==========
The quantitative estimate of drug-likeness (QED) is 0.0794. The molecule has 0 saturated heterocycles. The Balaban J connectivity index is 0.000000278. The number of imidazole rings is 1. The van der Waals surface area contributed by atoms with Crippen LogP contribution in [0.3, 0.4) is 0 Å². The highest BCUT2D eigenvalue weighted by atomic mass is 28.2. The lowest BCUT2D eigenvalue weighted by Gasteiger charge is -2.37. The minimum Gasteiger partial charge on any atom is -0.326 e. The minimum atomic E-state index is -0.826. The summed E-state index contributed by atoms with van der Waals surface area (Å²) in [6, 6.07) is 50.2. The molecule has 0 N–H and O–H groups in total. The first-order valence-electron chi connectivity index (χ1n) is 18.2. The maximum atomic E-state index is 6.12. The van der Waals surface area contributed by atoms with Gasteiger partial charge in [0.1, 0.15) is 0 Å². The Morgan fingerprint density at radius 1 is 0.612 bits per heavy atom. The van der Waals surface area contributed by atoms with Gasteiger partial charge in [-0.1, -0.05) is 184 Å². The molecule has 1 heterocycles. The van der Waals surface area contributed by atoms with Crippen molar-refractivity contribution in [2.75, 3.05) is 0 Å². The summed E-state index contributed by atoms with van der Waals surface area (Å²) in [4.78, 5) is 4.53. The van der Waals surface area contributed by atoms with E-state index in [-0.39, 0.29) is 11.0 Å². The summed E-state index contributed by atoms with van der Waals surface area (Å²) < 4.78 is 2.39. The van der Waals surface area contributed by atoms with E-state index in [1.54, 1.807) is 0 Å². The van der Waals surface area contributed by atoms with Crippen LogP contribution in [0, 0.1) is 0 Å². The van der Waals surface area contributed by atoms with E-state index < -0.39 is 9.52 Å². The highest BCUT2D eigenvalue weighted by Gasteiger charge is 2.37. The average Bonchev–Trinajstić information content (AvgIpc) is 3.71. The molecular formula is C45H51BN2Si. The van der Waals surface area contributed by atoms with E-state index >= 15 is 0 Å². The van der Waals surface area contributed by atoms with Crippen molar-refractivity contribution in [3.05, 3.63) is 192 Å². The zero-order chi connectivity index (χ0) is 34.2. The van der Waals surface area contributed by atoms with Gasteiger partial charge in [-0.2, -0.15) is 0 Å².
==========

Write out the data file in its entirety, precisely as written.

The quantitative estimate of drug-likeness (QED) is 0.0794. The molecule has 0 saturated heterocycles. The Balaban J connectivity index is 0.000000278. The number of imidazole rings is 1. The van der Waals surface area contributed by atoms with Crippen LogP contribution in [0.3, 0.4) is 0 Å². The highest BCUT2D eigenvalue weighted by atomic mass is 28.2. The lowest BCUT2D eigenvalue weighted by Gasteiger charge is -2.37. The minimum Gasteiger partial charge on any atom is -0.326 e. The minimum atomic E-state index is -0.826. The summed E-state index contributed by atoms with van der Waals surface area (Å²) in [6, 6.07) is 50.2. The molecule has 0 N–H and O–H groups in total. The first-order valence-electron chi connectivity index (χ1n) is 18.2. The maximum atomic E-state index is 6.12. The van der Waals surface area contributed by atoms with Gasteiger partial charge in [0.1, 0.15) is 0 Å². The Morgan fingerprint density at radius 1 is 0.612 bits per heavy atom. The van der Waals surface area contributed by atoms with Gasteiger partial charge in [-0.1, -0.05) is 184 Å². The molecule has 1 heterocycles. The van der Waals surface area contributed by atoms with Crippen molar-refractivity contribution in [2.75, 3.05) is 0 Å². The summed E-state index contributed by atoms with van der Waals surface area (Å²) in [4.78, 5) is 4.53. The van der Waals surface area contributed by atoms with E-state index in [-0.39, 0.29) is 11.0 Å². The summed E-state index contributed by atoms with van der Waals surface area (Å²) < 4.78 is 2.39. The van der Waals surface area contributed by atoms with E-state index in [1.54, 1.807) is 0 Å². The van der Waals surface area contributed by atoms with Crippen LogP contribution in [0, 0.1) is 0 Å². The van der Waals surface area contributed by atoms with E-state index < -0.39 is 9.52 Å². The highest BCUT2D eigenvalue weighted by Gasteiger charge is 2.37. The average Bonchev–Trinajstić information content (AvgIpc) is 3.71. The molecular formula is C45H51BN2Si. The van der Waals surface area contributed by atoms with E-state index >= 15 is 0 Å². The van der Waals surface area contributed by atoms with Crippen molar-refractivity contribution in [3.05, 3.63) is 192 Å². The zero-order chi connectivity index (χ0) is 34.2. The van der Waals surface area contributed by atoms with Gasteiger partial charge in [-0.2, -0.15) is 0 Å².